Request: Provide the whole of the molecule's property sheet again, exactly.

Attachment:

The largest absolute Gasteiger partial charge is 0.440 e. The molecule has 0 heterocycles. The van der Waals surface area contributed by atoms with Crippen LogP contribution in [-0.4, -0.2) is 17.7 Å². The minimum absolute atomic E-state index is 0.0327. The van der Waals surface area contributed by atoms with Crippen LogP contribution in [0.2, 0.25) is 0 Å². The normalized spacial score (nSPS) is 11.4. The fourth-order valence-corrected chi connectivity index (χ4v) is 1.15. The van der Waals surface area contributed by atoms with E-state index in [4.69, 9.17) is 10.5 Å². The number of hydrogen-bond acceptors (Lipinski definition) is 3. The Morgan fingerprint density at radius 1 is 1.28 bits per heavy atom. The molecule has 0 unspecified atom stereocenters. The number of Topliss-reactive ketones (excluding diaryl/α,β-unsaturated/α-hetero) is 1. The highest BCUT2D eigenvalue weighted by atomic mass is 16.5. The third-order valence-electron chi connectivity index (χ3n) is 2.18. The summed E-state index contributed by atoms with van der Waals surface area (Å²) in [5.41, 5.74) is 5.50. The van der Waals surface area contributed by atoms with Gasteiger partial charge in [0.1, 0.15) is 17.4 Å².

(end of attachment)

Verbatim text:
The largest absolute Gasteiger partial charge is 0.440 e. The molecule has 0 heterocycles. The van der Waals surface area contributed by atoms with Crippen LogP contribution in [-0.4, -0.2) is 17.7 Å². The minimum absolute atomic E-state index is 0.0327. The van der Waals surface area contributed by atoms with Crippen LogP contribution in [0.2, 0.25) is 0 Å². The normalized spacial score (nSPS) is 11.4. The fourth-order valence-corrected chi connectivity index (χ4v) is 1.15. The van der Waals surface area contributed by atoms with E-state index in [4.69, 9.17) is 10.5 Å². The number of hydrogen-bond acceptors (Lipinski definition) is 3. The Morgan fingerprint density at radius 1 is 1.28 bits per heavy atom. The molecule has 0 unspecified atom stereocenters. The number of Topliss-reactive ketones (excluding diaryl/α,β-unsaturated/α-hetero) is 1. The highest BCUT2D eigenvalue weighted by atomic mass is 16.5. The third-order valence-electron chi connectivity index (χ3n) is 2.18. The summed E-state index contributed by atoms with van der Waals surface area (Å²) in [5.41, 5.74) is 5.50. The van der Waals surface area contributed by atoms with Gasteiger partial charge in [0.1, 0.15) is 17.4 Å².